A former US defense intelligence analyst who became a double agent and spied for Cuba during the Cold War has been released from prison.

Ana Montes, 65, was released 20 years after serving a quarter-century sentence, according to the Federal Bureau of Prisons website.

During his time as an analyst, he admitted to revealing the identities of four U.S. secret agents to Cuban authorities — and divulging some secrets too sensitive to be shared publicly.

Court records also said he provided documents that revealed details about U.S. surveillance of Cuban weapons.

The now 65-year-old spent nearly two decades spying for Cuba.

He was arrested in September 2001 and a year later pleaded guilty to conspiracy to commit espionage.

Chris Simmons, a former DIA investigator who helped investigate Montes, said she was successful and effective in providing damaging intelligence to Cuba, who is suspected of passing that information on to other enemies of the United States. are selling

“Historically many spies have given up information, but he repeatedly tried to kill Americans in combat,” Mr. Simmons was quoted as saying by NBC.

“A very deadly woman, a very dangerous woman.”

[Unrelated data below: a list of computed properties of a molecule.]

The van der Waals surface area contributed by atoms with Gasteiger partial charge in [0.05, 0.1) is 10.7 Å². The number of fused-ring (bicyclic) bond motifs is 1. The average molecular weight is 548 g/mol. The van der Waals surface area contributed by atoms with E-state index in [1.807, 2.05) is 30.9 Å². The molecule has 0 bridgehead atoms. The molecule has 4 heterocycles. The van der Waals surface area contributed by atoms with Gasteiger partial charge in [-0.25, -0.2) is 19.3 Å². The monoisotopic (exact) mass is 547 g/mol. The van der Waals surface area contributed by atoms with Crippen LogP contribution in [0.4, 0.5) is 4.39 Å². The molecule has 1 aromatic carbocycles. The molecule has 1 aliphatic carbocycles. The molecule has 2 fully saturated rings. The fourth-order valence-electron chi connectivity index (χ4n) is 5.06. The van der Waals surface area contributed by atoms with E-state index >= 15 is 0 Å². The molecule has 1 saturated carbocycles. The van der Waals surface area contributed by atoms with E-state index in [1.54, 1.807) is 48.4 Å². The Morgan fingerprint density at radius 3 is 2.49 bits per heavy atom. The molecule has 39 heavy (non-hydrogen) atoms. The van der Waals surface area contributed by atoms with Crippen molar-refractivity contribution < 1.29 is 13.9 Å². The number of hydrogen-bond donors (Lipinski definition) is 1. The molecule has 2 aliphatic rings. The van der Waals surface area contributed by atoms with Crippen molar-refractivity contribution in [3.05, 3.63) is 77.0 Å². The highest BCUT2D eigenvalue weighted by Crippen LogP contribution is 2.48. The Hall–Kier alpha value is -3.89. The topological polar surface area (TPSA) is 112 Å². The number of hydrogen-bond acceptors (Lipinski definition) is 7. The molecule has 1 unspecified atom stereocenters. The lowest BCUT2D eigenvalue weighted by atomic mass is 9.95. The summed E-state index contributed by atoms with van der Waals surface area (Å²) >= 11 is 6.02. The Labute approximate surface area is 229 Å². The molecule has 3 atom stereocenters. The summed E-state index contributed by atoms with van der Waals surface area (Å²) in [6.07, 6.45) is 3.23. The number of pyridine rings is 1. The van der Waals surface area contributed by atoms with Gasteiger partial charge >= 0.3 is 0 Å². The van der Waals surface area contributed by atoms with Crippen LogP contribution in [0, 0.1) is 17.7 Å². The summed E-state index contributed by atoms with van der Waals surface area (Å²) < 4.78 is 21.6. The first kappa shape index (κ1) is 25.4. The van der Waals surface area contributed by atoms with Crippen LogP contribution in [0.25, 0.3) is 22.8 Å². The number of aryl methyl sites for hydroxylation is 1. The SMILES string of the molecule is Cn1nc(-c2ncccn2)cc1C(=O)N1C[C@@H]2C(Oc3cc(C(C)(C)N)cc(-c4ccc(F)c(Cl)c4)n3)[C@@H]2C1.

An undated handout photo from a 2005 US Department of Defense report shows Ana Belon Montes receiving a national intelligence certificate from George Tenet, director of Central Intelligence (DCI) of the United States' Central Intelligence Agency. Serve as  US DEPARTMENT OF DEFENSE / HANDOUT BY REUTERS This photo was provided by a third party
Montes received a national intelligence certificate from George Tenet, then the CIA’s Director of Central Intelligence.

Mantis is believed to have been recruited by Cuban intelligence when he worked in the Freedom of Information Office at the Justice Department between 1979 and 1985, officials said at the time. He went to work in an agency that would provide more useful information to Cuba. .

Encrypted coded messages

So she went to work for the Defense Intelligence Agency in 1985, and was considered a top analyst in the Cuban military — even rewarded for her work.

Meanwhile, Montes received regular coded messages over shortwave radio from Havana as strings of numbers, which she would type into a decryption-equipped laptop to translate into text, prosecutors said.

At his sentencing, Montes argued that he had obeyed his conscience and that U.S. policy toward Cuba was cruel and
Injustice “I felt morally responsible to help the island defend itself from our values ​​and our attempts to impose our political.
system on it,” he said.

Under President Joe Biden, the U.S. has eased some sanctions on Cuba but has maintained Cold War-era restrictions on the island and tightened restrictions on illegal immigration, inflation and drug shortages. reaching record levels between

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